Hundreds of BYU students and faculty filled the JSB auditorium on Wednesday night for a panel on faith and sexuality that covered topics from LGBT self-acceptance to strategies for effective allyship.
The panel was put on by the Office of Student Success and Inclusion as a part of its outreach efforts to the LGBT community. Panelists included CAPS director Steve Smith, athletics administrator Liz Darger and Ben Schilaty, an Honor Code administrator and member of the LGBT community.
Moderator Blake Fisher asked the panelists a variety of questions, ranging from their individual experiences with the LGBT community to how students can reach out to their peers with love and respect.
Schilaty started the conversation by describing his unsuccessful experiences with dating as a gay undergraduate student at BYU. After relationships with both a female and male peers came to an end, he said he learned some difficult lessons.
“I’ve had to navigate wanting myself to change and wanting the Church to change so that I could be happy,” Schilaty said. “What I’ve learned is how to not wish that things could change, but how to live my best life with the circumstances that I’ve been given.”
He said he does this by maintaining close relationships with friends and family and by always trying to be in places where God can speak to him to direct his next steps.
Throughout the night, Schilaty shared numerous experiences of navigating the complex life of an openly gay man who is also an active member of The Church of Jesus Christ of Latter-day Saints.
“Sometimes I feel like I’m too gay for the Latter-day Saint community and too Latter-day Saint for the gay community,” he said. “But there have been some wonderful people who have made sure that I know I belong with them.”
Darger, who has worked extensively with the NCAA Common Ground initiative and other ally efforts, encouraged students to be true allies to their LGBT peers.
“I don’t get to have a list set aside of what allyship looks like,” she said. “Being an ally is about getting to know someone and asking them, ‘What can I do to help you?’”
Darger emphasized that as students try to “stand for truth and righteousness,” they need to honor others’ agency and focus on building positive, loving relationships rather than preaching or “pushing their beliefs” onto those with different ideas or lifestyles.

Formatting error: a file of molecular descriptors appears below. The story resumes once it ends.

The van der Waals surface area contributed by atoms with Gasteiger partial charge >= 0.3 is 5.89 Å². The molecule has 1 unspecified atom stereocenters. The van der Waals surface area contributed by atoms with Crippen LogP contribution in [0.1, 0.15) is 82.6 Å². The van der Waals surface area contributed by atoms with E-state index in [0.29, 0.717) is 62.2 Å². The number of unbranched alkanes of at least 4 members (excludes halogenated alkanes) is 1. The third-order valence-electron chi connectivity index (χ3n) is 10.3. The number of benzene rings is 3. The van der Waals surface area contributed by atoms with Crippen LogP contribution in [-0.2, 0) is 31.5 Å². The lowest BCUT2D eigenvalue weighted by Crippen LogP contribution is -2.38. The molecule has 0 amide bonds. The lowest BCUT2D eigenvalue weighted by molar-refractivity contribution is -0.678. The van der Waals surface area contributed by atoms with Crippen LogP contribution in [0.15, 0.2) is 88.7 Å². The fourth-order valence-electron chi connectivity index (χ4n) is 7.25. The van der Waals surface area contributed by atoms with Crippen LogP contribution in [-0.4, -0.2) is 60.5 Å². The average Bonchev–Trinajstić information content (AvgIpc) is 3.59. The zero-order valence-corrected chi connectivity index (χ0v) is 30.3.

Smith focused his remarks on his experiences and conversations with LGBTQ students on campus and their struggles with mental health. He explained that the heightened prevalence of mental and emotional health struggles in the queer community is a result of “minority stress,” or feeling like one does not belong.
“Unfortunately, my dear friends, that happens at our church meetings and at our church gatherings,” Smith said. “That’s the place where you want to feel safest. That’s the place you want to feel you belong the most. When you hear it in those places, you come to the conclusion, ‘I don’t belong here either.’”
Smith discussed the importance of recognizing privilege in order to understand the perspectives of minority communities, including LGBT individuals. He also gave four suggestions for students who want to be better allies to the LGBT community or anyone with different lifestyles or beliefs: suspend assumptions, approach conversations with the intent to understand, listen and practice peace, meaning not responding in hostile or contentious ways to others’ personal thoughts and opinions.
The audience was intently engaged for the duration of the panel, including when they burst into applause after a candid statement from Schilaty.
“I look at my singlehood as a blessing and a strength because the body of Christ has many members,” Schilaty said, “And we can’t all be eyes or ears or hands or feet, and we can’t all be married people. And there are things a single, gay man can do that a married, straight man can’t. So I try to do those things.”
The panelists each offered closing thoughts of hope and encouragement to the members of the LGBT community in attendance who are still early in their journey.
“Hold tight to your values,” Schilaty said. “Any shame or self-hatred you feel, I think these are going to be temporary things. It gets so much better.”
The panel closed with a standing ovation from the entire auditorium.